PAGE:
Not to discount your ordeal; I know firsthand how much heartbreak can hurt, but consider yourself lucky because I also know that it’s just a peek down the hole of true devastation. From that vantage point, you can’t even see the bottom. And trust me you can’t really know what the bottom feels like until you have been there. I, too, had peeked into the hole, but it was a combination—a fatal cocktail made of hurt, pain and suffering—that shattered my heart beyond repair and sent me cascading downwards.

At the bottom, I broke open, and all that was left inside me were pieces of hopelessness, sadness and loneliness. Up until this point it was the world that I hated, but if I was to go on one more day, I knew I would loath myself. I had out of necessity agreed to do things that would go against the very fiber of my being and I was expected to start delivering my part of the deal tomorrow. I knew if my dad was still alive he would be completely destroyed. What father wouldn’t be saddened by the news that his daughter had sold her soul for a meal and a place to sleep? I was on the path to becoming a soulless, wretched whore who’s value would be determined by how much some dirty old man was willing to pay in exchange for sexual gratification. How had my life come to this?

With an unwavering moral fortitude I used to know right from wrong but, since my parents had died, survival and dysfunction had warped my values and blurred my boundaries. Although my boundaries had become unclear I hadn’t actually crossed any lines as of last night. Today would be the day that I would be expected to pay Donnie back for all of his kindness. Donnie had been waiting almost four months for me to turn eighteen so he could cash in on his investment. I was his winning lottery ticket and all I had to do was let go of the one thing I still had—my soul.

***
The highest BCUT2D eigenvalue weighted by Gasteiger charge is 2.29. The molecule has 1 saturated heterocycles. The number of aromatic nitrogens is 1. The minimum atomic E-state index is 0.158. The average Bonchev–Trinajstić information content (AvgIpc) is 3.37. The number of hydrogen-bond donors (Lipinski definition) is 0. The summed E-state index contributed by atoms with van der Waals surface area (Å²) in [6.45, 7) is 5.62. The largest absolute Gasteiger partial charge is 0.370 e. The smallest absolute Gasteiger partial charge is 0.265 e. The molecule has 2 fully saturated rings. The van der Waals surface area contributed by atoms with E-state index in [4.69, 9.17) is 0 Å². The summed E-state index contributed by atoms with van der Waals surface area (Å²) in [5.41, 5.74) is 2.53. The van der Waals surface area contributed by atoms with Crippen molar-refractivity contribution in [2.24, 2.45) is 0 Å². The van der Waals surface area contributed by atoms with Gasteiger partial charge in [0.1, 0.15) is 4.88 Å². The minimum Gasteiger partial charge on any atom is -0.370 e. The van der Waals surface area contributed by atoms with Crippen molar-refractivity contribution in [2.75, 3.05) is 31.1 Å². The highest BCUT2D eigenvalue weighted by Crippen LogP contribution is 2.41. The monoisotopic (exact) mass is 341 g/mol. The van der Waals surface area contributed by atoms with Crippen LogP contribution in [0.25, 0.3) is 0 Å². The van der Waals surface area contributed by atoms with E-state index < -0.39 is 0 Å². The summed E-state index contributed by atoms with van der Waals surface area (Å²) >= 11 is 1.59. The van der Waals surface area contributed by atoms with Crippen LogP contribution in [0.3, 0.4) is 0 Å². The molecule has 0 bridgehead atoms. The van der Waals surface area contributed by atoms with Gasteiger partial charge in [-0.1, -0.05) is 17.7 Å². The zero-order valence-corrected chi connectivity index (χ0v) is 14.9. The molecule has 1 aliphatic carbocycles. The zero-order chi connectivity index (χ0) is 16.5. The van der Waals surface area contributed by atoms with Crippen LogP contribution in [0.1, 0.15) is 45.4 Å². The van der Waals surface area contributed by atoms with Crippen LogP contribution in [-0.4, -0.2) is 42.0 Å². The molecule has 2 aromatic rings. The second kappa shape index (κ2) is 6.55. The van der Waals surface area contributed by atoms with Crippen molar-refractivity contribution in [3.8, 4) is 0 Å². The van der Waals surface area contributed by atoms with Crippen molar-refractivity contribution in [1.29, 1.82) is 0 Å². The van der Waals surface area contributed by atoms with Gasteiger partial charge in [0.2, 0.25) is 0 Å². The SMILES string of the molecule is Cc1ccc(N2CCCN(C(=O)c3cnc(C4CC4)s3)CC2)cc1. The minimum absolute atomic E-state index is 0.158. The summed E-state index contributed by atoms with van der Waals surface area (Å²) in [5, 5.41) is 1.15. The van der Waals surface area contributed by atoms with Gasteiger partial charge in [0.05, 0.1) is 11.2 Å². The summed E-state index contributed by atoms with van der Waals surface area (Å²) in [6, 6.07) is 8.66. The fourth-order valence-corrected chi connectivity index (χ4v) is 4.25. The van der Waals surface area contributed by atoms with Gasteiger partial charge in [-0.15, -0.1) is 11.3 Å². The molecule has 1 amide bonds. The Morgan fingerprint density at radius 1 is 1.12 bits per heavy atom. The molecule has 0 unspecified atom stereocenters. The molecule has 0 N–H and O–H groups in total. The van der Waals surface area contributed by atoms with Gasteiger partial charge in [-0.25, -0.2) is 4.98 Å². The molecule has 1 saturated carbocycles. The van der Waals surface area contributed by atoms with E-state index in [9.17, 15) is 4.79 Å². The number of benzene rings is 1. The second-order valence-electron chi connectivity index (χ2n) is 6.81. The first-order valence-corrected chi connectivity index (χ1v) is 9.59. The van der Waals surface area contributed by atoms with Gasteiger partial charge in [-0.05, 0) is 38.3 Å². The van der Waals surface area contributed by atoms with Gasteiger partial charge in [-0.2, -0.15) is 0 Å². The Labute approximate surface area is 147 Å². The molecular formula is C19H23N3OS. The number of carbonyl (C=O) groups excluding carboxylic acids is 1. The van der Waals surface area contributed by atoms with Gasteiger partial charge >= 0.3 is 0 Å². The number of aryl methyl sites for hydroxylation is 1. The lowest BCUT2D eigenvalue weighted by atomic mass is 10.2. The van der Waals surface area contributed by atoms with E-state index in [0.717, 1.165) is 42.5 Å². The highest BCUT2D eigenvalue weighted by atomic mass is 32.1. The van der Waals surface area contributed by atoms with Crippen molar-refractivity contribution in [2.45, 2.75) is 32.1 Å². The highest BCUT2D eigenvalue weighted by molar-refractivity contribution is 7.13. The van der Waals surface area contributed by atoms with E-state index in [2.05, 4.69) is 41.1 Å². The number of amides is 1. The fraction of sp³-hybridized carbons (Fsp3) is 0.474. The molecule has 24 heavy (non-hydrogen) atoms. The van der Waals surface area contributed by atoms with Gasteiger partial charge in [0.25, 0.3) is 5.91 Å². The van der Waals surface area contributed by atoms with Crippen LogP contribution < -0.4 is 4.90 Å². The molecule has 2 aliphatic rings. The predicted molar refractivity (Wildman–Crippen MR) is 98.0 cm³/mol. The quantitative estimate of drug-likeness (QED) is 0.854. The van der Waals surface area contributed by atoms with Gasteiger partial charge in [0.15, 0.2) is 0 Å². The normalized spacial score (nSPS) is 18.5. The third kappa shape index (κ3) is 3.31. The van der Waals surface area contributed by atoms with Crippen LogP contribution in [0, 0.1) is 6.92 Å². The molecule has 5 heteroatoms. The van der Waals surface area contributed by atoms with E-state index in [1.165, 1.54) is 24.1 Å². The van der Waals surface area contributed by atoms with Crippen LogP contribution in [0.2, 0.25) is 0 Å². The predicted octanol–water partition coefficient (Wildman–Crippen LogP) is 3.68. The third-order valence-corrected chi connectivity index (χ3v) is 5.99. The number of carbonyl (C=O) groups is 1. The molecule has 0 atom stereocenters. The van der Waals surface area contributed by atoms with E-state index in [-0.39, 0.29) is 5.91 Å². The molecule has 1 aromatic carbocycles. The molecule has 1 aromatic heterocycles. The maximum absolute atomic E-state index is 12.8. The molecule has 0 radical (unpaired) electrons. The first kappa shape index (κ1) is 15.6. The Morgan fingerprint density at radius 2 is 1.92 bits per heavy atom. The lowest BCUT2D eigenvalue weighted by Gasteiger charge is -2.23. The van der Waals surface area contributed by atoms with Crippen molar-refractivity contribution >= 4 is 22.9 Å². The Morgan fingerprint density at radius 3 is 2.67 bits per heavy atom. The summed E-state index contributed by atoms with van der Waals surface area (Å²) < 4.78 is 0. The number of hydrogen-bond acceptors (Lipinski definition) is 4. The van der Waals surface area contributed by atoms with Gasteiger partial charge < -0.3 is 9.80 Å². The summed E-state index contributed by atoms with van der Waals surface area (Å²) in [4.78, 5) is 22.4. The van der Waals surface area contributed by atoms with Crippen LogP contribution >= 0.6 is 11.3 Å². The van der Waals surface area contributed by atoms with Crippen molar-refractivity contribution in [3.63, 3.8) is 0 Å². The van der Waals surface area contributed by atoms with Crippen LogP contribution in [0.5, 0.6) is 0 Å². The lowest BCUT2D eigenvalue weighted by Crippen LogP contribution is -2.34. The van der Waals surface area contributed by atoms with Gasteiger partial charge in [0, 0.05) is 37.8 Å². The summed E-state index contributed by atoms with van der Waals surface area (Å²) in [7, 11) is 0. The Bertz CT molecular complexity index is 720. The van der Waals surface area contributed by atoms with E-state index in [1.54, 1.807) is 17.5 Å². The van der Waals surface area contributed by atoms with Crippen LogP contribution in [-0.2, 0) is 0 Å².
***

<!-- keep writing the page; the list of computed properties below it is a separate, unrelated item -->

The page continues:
Maybe everyone, at some point, has considered giving up. I too had entertained these thoughts of ending it all in the past in those moments of despair. But those thoughts were always fleeting. I hadn’t spent months, or even days, planning. Last night I had dreamt for the first time since my parents died and in that dream I was shown what I needed to do, although I still had no idea when or where or even how I would do it—I was here and I was ready.

Morning became afternoon and I sat on the beach watching the surfers hustling into their wet suits, scared to miss the next wave. The sun worshippers smelled of coconut and aloe as they oiled themselves up, and the moms in their minivans unloaded a parade of children, each one carrying as much as their little arms could bear to their ideal piece of real estate to post up for the day. The California sun had a tendency to bring people to the beaches in droves. And this Sunday was no different.

As I watched, I couldn’t even be bothered to feel envy—I had already become numb. I knew it was part of life to experience sadness from time to time. But since the accident I had been stuck on sad, like a broken record. Broken beyond repair, similar to my mom’s old vacuum that she had fixed fifteen times until finally deciding it had to be thrown away.

It seemed like my whole life had consisted of a series of unfortunate events. Just when I thought I had found my footing and would take off running, something else would come along and rip my foundation out from under me, and once again I would fall right on my face.